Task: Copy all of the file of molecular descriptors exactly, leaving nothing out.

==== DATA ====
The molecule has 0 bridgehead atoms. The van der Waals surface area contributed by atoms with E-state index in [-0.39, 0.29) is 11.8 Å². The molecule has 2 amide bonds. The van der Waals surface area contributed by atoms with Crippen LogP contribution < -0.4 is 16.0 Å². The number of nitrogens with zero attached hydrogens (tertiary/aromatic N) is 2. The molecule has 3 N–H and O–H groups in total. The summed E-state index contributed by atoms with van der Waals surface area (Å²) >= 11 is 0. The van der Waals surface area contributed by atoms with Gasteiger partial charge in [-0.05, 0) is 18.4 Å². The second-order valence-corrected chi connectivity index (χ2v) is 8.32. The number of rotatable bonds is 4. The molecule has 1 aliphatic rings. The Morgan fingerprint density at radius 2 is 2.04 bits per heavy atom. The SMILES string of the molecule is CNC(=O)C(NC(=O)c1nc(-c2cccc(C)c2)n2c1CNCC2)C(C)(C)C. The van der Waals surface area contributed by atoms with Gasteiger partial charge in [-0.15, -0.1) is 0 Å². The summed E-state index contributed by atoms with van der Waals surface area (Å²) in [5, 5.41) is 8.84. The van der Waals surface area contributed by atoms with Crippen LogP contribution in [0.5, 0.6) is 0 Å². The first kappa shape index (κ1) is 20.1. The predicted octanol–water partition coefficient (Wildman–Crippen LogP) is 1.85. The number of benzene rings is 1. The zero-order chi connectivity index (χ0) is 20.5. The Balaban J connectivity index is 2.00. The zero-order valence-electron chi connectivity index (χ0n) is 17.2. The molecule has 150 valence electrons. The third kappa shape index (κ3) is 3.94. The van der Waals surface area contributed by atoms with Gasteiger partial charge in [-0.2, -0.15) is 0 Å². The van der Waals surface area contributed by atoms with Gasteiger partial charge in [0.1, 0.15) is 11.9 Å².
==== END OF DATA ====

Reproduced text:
The molecule has 0 bridgehead atoms. The van der Waals surface area contributed by atoms with E-state index in [-0.39, 0.29) is 11.8 Å². The molecule has 2 amide bonds. The van der Waals surface area contributed by atoms with Crippen LogP contribution < -0.4 is 16.0 Å². The number of nitrogens with zero attached hydrogens (tertiary/aromatic N) is 2. The molecule has 3 N–H and O–H groups in total. The summed E-state index contributed by atoms with van der Waals surface area (Å²) >= 11 is 0. The van der Waals surface area contributed by atoms with Gasteiger partial charge in [-0.05, 0) is 18.4 Å². The second-order valence-corrected chi connectivity index (χ2v) is 8.32. The number of rotatable bonds is 4. The molecule has 1 aliphatic rings. The Morgan fingerprint density at radius 2 is 2.04 bits per heavy atom. The SMILES string of the molecule is CNC(=O)C(NC(=O)c1nc(-c2cccc(C)c2)n2c1CNCC2)C(C)(C)C. The van der Waals surface area contributed by atoms with Gasteiger partial charge in [-0.15, -0.1) is 0 Å². The summed E-state index contributed by atoms with van der Waals surface area (Å²) in [5, 5.41) is 8.84. The van der Waals surface area contributed by atoms with Crippen LogP contribution in [0.5, 0.6) is 0 Å². The first kappa shape index (κ1) is 20.1. The predicted octanol–water partition coefficient (Wildman–Crippen LogP) is 1.85. The number of benzene rings is 1. The zero-order chi connectivity index (χ0) is 20.5. The Balaban J connectivity index is 2.00. The zero-order valence-electron chi connectivity index (χ0n) is 17.2. The molecule has 150 valence electrons. The third kappa shape index (κ3) is 3.94. The van der Waals surface area contributed by atoms with Gasteiger partial charge in [-0.2, -0.15) is 0 Å². The van der Waals surface area contributed by atoms with Gasteiger partial charge in [0.1, 0.15) is 11.9 Å².